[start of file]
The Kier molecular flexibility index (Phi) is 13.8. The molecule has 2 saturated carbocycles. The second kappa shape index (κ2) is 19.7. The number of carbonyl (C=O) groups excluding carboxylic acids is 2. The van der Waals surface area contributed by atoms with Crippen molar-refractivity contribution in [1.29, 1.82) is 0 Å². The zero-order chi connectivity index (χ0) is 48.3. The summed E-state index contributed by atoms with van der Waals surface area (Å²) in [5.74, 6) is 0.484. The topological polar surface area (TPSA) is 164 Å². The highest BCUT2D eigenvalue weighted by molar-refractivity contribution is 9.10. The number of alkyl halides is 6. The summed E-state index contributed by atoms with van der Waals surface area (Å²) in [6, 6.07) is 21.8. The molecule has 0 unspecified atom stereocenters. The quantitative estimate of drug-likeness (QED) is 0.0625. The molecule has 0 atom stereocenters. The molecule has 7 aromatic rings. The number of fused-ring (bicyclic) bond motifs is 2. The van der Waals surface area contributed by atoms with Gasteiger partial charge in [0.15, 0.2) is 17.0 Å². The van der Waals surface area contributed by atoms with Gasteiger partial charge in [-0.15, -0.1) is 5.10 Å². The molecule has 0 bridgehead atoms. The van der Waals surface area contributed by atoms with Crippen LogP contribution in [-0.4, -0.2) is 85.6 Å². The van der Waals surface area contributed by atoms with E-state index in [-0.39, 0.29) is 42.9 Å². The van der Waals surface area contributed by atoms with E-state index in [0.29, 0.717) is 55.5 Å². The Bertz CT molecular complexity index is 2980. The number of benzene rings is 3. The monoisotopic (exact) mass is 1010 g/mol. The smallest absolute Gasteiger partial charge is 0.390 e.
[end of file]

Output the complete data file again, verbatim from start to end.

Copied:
The Kier molecular flexibility index (Phi) is 13.8. The molecule has 2 saturated carbocycles. The second kappa shape index (κ2) is 19.7. The number of carbonyl (C=O) groups excluding carboxylic acids is 2. The van der Waals surface area contributed by atoms with Crippen molar-refractivity contribution in [1.29, 1.82) is 0 Å². The zero-order chi connectivity index (χ0) is 48.3. The summed E-state index contributed by atoms with van der Waals surface area (Å²) in [5.74, 6) is 0.484. The topological polar surface area (TPSA) is 164 Å². The highest BCUT2D eigenvalue weighted by molar-refractivity contribution is 9.10. The number of alkyl halides is 6. The summed E-state index contributed by atoms with van der Waals surface area (Å²) in [6, 6.07) is 21.8. The molecule has 0 unspecified atom stereocenters. The quantitative estimate of drug-likeness (QED) is 0.0625. The molecule has 0 atom stereocenters. The molecule has 7 aromatic rings. The number of fused-ring (bicyclic) bond motifs is 2. The van der Waals surface area contributed by atoms with Gasteiger partial charge in [0.15, 0.2) is 17.0 Å². The van der Waals surface area contributed by atoms with Gasteiger partial charge in [-0.15, -0.1) is 5.10 Å². The molecule has 0 bridgehead atoms. The van der Waals surface area contributed by atoms with Crippen LogP contribution in [-0.4, -0.2) is 85.6 Å². The van der Waals surface area contributed by atoms with E-state index in [-0.39, 0.29) is 42.9 Å². The van der Waals surface area contributed by atoms with E-state index in [0.29, 0.717) is 55.5 Å². The Bertz CT molecular complexity index is 2980. The number of benzene rings is 3. The monoisotopic (exact) mass is 1010 g/mol. The smallest absolute Gasteiger partial charge is 0.390 e.